We had some issues getting my fly into the report from last week (we have it in this weeks report – check it out below along with Jordan’s) and it is one that you will want to have in your box or at least something similar. Darker coloured flies in the 2-3″ size range have been producing quite well for fly anglers because they contrast with the milky colour of the water that we are still seeing. Black, Purple and Blue jigs have been producing for those guys that have the itch to twitch. Spoons have also been very productive for a lot of anglers as well. Size 3 and 4 K Wobblers have been a go to for us this year so far.
We haven’t seen much in the way of really cold evenings so far this fall, so the upper portion still hasn’t cleared up like we are used to seeing at this time of year. With the lack of rain, the eggs that have been laid aren’t being disturbed, so trout fishing hasn’t been crazy as of yet. That being said, if the weather man gets his predictions right, we could finally see some rain this weekend and that could shake things up quite a bit. Keep an eye on the river levels as if the river decides to blow out it can create some dangerous conditions for anglers. That being said if we get some cooler temps after the rains we should see some epic fishing for salmon and trout. The rains, if they come, should help to push in more fish so we should start to see even more epic coho fishing and some better chum fishing as well as some hot trout fishing.
Last but not least, be sure to be bear aware. As with every year we’ve seen lots of bears so far this season so have your bear spray handy. Good luck this weekend and we will see you in the shop or out on the water.
Stave River Fishing Report
The Stave has been on and off for the last week and we haven’t quite seen the numbers of chum that the Stave is famous for yet. While there is definitely a good amount of fish in the system and it is possible to have an epic dog day, the fishing remains a little spotty and changes from day to day. From what I’ve seen and heard this week it is still important to move and find the school of fish or at least time it with the tide in the hopes of intercepting some fresh fish coming in. Jigs and colorado blades under a float or big colourful streamers are you go to’s, though anything that gets them feeling territorial can trigger a strike so don’t be afraid to try something outside of the box.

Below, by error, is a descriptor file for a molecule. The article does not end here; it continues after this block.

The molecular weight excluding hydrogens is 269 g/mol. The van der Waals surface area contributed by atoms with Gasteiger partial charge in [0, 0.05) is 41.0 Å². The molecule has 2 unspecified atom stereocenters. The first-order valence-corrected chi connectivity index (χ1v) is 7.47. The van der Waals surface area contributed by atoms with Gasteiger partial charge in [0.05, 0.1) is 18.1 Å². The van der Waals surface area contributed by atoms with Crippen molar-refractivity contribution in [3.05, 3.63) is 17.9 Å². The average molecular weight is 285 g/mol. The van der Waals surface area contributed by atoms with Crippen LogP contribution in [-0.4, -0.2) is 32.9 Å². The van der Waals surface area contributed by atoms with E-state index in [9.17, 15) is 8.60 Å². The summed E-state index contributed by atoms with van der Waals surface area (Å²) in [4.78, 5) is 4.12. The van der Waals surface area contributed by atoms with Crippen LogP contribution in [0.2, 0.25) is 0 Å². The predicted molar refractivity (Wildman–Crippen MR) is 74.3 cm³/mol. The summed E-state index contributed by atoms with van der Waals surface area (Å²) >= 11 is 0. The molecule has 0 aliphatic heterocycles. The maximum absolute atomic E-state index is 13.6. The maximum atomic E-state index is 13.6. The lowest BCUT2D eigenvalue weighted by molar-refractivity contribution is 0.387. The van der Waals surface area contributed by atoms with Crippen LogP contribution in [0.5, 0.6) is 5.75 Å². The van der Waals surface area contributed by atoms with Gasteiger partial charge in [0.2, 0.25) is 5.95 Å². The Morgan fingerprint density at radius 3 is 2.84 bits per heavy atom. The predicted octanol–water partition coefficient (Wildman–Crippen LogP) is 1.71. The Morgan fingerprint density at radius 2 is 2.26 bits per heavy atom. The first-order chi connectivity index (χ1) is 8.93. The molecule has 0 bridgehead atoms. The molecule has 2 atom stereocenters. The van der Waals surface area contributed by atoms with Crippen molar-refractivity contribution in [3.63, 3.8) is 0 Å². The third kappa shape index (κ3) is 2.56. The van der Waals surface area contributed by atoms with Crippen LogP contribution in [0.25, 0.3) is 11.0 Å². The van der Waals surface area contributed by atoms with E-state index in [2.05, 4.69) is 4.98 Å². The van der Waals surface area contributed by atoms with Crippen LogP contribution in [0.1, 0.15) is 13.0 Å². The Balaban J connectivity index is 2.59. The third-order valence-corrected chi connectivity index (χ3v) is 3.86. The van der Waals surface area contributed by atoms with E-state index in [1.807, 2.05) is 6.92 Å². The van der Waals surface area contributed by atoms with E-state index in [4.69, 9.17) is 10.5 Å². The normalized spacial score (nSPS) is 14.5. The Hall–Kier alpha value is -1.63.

The coho fishing has started to pick up somewhat but still hasn’t hit its stride yet. Roe, small spinners/spoons, and flash flies have been the ticket in slack water for a few lucky anglers. Other systems are currently fishing better for coho so I would leave the Stave as a backup option if you are looking to specifically target this species.
** If you didn’t read it above, be sure to familiarize yourself with the regulations released this AM after our report was written that will affect the Stave. **
Harrison River Fishing Report
The Harrison River has seen some fish move through, with most anglers targeting chum and coho. Anglers with a boat have a few more options for exploring, but anglers on foot have been able to find a few fish as well. Gear fishing with jigs and floats is the most common way to target chums, with anglers throwing spinners and spoons for coho. Anglers who prefer fly fishing are best suited with a full floating line and/or a clear tip intermediate. Small sparse flies are usually the key. We have a great selection of float fishing jigs, spoons, and custom-tied flies in shop, so come on in and hang out- any one of us can get you started in the right direction!
** Again if you didn’t read it above, be sure to familiarize yourself with the regulations released this AM after our report was written that will affect the Harrison. **
FLY FEATURE VIDEOS